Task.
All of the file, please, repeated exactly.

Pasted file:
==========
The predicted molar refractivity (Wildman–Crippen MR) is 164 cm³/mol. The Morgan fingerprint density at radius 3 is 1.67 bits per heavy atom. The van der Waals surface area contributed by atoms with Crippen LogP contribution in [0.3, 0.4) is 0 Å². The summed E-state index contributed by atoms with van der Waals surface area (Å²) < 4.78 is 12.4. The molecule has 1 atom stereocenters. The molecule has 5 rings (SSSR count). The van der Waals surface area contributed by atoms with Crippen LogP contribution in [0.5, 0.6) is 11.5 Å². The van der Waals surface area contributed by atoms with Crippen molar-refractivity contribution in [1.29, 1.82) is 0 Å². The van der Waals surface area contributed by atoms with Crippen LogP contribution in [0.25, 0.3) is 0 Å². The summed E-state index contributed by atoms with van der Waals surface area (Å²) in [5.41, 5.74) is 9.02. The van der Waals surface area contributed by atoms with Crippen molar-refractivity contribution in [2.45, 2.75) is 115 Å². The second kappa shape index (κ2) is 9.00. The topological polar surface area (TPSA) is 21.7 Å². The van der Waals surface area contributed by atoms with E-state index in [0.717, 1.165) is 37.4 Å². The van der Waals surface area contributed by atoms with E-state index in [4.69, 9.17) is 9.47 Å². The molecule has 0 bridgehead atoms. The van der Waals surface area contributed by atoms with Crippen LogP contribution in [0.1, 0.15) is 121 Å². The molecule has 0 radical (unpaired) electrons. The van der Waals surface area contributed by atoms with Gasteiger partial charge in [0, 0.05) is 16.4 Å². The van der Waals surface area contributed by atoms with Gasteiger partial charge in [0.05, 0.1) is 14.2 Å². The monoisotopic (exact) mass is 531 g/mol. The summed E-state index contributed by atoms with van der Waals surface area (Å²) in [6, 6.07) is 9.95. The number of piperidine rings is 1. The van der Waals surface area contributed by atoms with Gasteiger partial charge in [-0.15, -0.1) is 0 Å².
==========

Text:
The predicted molar refractivity (Wildman–Crippen MR) is 164 cm³/mol. The Morgan fingerprint density at radius 3 is 1.67 bits per heavy atom. The van der Waals surface area contributed by atoms with Crippen LogP contribution in [0.3, 0.4) is 0 Å². The summed E-state index contributed by atoms with van der Waals surface area (Å²) < 4.78 is 12.4. The molecule has 1 atom stereocenters. The molecule has 5 rings (SSSR count). The van der Waals surface area contributed by atoms with Crippen LogP contribution in [0.5, 0.6) is 11.5 Å². The van der Waals surface area contributed by atoms with Crippen molar-refractivity contribution in [1.29, 1.82) is 0 Å². The van der Waals surface area contributed by atoms with Crippen LogP contribution in [0.25, 0.3) is 0 Å². The summed E-state index contributed by atoms with van der Waals surface area (Å²) in [5.41, 5.74) is 9.02. The van der Waals surface area contributed by atoms with Crippen molar-refractivity contribution in [2.45, 2.75) is 115 Å². The second kappa shape index (κ2) is 9.00. The topological polar surface area (TPSA) is 21.7 Å². The van der Waals surface area contributed by atoms with E-state index in [0.717, 1.165) is 37.4 Å². The van der Waals surface area contributed by atoms with E-state index in [4.69, 9.17) is 9.47 Å². The molecule has 0 bridgehead atoms. The van der Waals surface area contributed by atoms with Crippen LogP contribution in [0.1, 0.15) is 121 Å². The molecule has 0 radical (unpaired) electrons. The van der Waals surface area contributed by atoms with Gasteiger partial charge in [0, 0.05) is 16.4 Å². The van der Waals surface area contributed by atoms with Gasteiger partial charge in [0.05, 0.1) is 14.2 Å². The monoisotopic (exact) mass is 531 g/mol. The summed E-state index contributed by atoms with van der Waals surface area (Å²) in [6, 6.07) is 9.95. The number of piperidine rings is 1. The van der Waals surface area contributed by atoms with Gasteiger partial charge in [-0.15, -0.1) is 0 Å².